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Cubase Lite Update & Gravis Ultrasound

PC Notes
Published February 1994

This month Brian Heywood delivers news of an update to Cubase Lite, a way of downloading sounds to your Gravis Ultrasound card, and more...

An Australian Prime Minister once said 'Life wasn't meant to be easy' and I'm beginning to know what he means. Mind you, he did say this as he was stepping into his Porsche to drive off to his palatial country retreat — I wish I had his problems! As I write this month's column, there's a jack‑hammer operating about 10 feet away from my desk as Gary the builder (he also plays drums in the band) removes the old concrete floor from the area that's going to be my new studio. Oh well, at least I'll be able to use the soundproofing ideas that Paul White has been writing about recently in his 'Practical Studio Design' series. Down to business...

Patch Maker Lite

One of the big advantages of the Advanced Gravis Ultrasound MPC sound card is that it stores its voice data in RAM rather than ROM; this means that you should be able to create your own sound patches and download them to the card. I've been playing with a Windows application called Patch Maker Lite, also from Gravis, which lets you do just this.

Since the Ultrasound is a wavetable synthesizer, its patches are made up of a sampled sound (or sounds) along with loop, envelope, and modulation information which are stored in a *.PAT file. Patch Maker Lite lets you use one or more standard Windows .WAV files as your starting point and then lets you alter various playing parameters such as the looping characteristics, pan position, envelope and modulation characteristics. The program is available for download from CIX (from 'gus/files') or from the Gravis area on Compuserve; failing that you should contact your local Gravis stockist.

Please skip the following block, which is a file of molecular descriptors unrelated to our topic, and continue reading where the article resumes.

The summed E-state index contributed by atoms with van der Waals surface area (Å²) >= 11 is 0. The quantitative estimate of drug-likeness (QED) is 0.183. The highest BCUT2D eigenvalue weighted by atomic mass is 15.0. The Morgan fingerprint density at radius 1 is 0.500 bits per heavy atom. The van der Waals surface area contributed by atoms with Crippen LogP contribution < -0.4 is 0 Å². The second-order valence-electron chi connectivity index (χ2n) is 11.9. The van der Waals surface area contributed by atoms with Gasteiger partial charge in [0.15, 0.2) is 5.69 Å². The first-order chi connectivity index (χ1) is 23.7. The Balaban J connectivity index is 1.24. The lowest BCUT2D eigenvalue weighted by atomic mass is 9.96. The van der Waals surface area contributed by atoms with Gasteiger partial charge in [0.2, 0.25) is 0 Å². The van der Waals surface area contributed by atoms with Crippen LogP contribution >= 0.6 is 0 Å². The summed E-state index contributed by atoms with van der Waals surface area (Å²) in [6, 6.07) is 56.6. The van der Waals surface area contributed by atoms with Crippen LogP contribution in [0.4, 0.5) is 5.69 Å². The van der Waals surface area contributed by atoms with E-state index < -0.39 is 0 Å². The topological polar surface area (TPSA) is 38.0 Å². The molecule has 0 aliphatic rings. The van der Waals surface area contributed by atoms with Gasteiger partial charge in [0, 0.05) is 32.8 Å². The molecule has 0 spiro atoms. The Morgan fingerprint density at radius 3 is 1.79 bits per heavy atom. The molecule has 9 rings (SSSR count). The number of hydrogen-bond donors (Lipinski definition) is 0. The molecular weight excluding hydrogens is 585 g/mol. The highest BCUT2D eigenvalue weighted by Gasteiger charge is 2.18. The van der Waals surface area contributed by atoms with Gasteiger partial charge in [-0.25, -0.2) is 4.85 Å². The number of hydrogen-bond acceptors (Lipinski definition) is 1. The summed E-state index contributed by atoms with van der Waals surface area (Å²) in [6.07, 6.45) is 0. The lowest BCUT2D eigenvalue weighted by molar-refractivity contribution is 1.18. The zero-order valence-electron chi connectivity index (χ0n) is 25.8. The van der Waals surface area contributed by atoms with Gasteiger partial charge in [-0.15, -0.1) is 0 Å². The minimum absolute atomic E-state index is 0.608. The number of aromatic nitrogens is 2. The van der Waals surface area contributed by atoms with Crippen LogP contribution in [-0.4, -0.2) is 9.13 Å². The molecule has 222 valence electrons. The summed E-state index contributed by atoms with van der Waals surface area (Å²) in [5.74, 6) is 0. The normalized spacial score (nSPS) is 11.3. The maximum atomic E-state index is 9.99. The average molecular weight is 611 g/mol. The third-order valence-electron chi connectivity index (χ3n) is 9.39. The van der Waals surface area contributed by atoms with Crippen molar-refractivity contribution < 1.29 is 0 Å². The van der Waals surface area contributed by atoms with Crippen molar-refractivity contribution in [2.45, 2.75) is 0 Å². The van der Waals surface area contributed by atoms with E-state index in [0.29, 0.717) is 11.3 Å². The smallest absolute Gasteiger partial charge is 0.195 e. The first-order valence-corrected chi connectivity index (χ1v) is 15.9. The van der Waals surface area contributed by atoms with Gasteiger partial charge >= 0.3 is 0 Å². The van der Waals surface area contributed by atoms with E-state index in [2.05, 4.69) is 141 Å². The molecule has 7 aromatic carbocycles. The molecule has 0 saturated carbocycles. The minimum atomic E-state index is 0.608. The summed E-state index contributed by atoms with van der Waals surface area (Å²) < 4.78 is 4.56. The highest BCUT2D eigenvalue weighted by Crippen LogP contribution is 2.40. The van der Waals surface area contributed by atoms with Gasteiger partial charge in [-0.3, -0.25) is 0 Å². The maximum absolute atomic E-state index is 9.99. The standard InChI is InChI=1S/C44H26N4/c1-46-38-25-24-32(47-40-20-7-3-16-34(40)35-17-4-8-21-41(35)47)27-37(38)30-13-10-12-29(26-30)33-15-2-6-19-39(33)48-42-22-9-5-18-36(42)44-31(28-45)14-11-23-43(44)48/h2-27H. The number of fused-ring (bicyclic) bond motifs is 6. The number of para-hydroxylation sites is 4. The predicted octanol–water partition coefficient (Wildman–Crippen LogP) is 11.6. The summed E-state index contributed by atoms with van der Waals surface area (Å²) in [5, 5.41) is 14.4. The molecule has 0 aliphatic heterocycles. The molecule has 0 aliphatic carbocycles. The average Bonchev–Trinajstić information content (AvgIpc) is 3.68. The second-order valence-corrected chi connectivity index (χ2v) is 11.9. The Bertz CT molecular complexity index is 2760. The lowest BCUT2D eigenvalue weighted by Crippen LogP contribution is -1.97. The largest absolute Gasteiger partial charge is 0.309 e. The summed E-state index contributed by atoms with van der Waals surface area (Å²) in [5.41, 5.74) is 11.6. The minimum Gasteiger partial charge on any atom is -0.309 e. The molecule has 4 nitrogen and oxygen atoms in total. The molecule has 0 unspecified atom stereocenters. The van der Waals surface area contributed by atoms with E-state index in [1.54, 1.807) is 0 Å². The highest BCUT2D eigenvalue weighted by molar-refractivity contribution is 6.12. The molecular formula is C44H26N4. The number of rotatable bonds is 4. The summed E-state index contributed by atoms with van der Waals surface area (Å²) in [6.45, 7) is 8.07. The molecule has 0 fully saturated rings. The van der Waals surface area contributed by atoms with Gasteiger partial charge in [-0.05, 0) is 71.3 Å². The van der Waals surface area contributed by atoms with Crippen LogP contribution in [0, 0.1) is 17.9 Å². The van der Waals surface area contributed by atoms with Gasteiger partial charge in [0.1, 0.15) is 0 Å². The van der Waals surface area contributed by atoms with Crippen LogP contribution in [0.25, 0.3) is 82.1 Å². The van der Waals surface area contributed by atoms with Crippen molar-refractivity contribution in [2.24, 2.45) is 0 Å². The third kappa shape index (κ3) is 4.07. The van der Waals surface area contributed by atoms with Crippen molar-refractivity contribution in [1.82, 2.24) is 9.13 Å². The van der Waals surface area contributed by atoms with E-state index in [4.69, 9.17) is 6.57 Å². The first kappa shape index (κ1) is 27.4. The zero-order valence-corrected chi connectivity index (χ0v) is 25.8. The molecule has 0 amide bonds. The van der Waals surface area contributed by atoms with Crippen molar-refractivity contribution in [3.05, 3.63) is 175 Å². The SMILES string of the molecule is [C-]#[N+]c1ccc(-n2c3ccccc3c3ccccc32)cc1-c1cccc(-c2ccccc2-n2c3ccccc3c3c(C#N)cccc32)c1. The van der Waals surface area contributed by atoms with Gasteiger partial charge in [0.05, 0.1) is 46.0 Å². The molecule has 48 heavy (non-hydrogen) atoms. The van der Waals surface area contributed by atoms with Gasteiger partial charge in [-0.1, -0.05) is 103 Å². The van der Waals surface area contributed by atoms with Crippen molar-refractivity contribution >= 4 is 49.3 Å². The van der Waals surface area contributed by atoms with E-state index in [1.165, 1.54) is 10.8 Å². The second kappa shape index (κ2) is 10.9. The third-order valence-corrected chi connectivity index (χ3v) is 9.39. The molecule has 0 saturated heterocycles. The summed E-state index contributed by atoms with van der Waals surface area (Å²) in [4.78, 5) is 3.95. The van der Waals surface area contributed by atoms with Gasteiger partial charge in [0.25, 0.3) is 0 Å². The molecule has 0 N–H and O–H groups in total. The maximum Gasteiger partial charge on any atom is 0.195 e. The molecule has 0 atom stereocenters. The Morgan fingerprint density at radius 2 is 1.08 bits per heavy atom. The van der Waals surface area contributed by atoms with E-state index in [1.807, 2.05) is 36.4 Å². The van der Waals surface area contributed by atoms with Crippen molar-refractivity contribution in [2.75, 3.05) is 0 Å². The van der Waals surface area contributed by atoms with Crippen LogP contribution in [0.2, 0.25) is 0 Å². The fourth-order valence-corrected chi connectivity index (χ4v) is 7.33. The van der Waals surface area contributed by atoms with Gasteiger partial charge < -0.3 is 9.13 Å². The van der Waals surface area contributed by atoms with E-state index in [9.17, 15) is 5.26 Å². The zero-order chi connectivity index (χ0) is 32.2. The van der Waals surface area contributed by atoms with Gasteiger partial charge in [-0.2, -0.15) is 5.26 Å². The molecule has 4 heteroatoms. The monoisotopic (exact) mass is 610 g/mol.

Cubase Lite News

Steinberg have released an update to their Cubase Lite program to improve its performance on slower PCs and under Windows enhanced mode. Cubase Lite users who received the software bundled with the Yamaha Hello! Music! system and duly sent in their registration card should be automatically sent the new copy, otherwise contact Naji on the Cubase help line (081 207 1792). This line operates between 2pm and 5pm on weekdays — at other times it is connected to a fax machine, so you can fax your enquiries if you prefer.

Soundscape News

Soundscape Technology have announced yet another software upgrade to their PC‑based hard disk recorder. This time they've added the ability to record and play eight tracks of digital audio on each (formerly) 4‑track module. The modules still only have four physical outputs but the software has the ability to mix the digital audio data streams in real time, allowing you to perform a stereo mixdown in the digital domain.

Another interesting feature is the ability to add an external stereo signal to the mix using Soundscape's analogue or digital inputs. You could, for instance, use this to add the outputs of your MIDI modules without the necessity of an external mixer, or to cascade a number of Soundscape modules. For more information contact Nick Owen or Chris Wright on 0222 811512.